Like their global counterparts, mining and metals CEOs are in a cautiously optimistic mood. Two-thirds expect global economic growth to improve in the next 12 months and almost nine out of ten are confident that their organisation will grow revenue over the short and medium term (see exhibit 1). Half say they will increase headcount in the coming year. Industry leaders are no doubt buoyed by rising levels of overall business confidence, which is typically a marker for increased investment and higher demand for mining and metal products.
For mining companies, a focus on organic growth – working existing assets and projects harder and smarter – makes sense. Given the current low appetite for expansive capital expenditure from boards and shareholders following the M&A boom, miners have few available options but to find smarter ways to work their mines and to deliver brownfield projects.
For both mining and metals CEOs, cutting costs continues to be an important growth strategy. But given the lower margins and higher transparency around costs in the metals sector, reducing costs and improving efficiencies is almost an existential issue.
For metals companies, growth may require nothing short of a complete transformation of their cost structures and productivity positions, as well as a renewed focus on building industry-leading capabilities to address increasingly complex product and service requirements.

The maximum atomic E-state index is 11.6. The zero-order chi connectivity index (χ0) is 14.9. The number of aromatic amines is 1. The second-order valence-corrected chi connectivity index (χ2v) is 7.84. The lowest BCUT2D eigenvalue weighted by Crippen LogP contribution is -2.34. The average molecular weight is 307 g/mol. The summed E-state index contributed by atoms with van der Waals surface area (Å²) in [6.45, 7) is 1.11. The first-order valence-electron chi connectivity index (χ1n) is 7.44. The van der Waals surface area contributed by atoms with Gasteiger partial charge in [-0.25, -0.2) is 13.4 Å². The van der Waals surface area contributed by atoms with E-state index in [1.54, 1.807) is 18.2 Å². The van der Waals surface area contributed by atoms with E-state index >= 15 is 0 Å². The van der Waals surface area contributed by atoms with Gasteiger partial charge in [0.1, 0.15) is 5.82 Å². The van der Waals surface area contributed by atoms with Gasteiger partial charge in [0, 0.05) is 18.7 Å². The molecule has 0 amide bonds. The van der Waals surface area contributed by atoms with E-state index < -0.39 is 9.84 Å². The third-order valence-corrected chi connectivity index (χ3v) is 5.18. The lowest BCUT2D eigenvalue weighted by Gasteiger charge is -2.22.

Changes as substantive as these may require the establishment of new partnerships and alliances from both inside and outside the sector. But with less than half of CEOs considering strategic alliances, they may be missing a valuable opportunity to gain competitive advantage and drive growth.
Volatility and regulatory issues – including tax – top this year’s list of perceived threats to business growth. Almost half (47%) of mining and metals CEOs are ‘extremely concerned’ about the
increasing tax burden, and four out of ten worry about geopolitical uncertainty, volatile commodity prices, and over-regulation.
It’s understandable that CEOs are troubled by these issues: they are all largely outside of a company’s direct control. But the key to managing external threats is to ensure that the business is agile and flexible enough to respond when circumstances change.
Thinking about how the business model might respond under complex scenarios can help identify areas where greater agility is required to allow the company to cope with periods of volatility. For example, companies can plan for what levers can be pulled when circumstances change and forecast how quickly the impact will be felt. They can investigate opportunities for price adjustments, for how quickly capital expenditures can be reduced and how fast a workforce can be redeployed.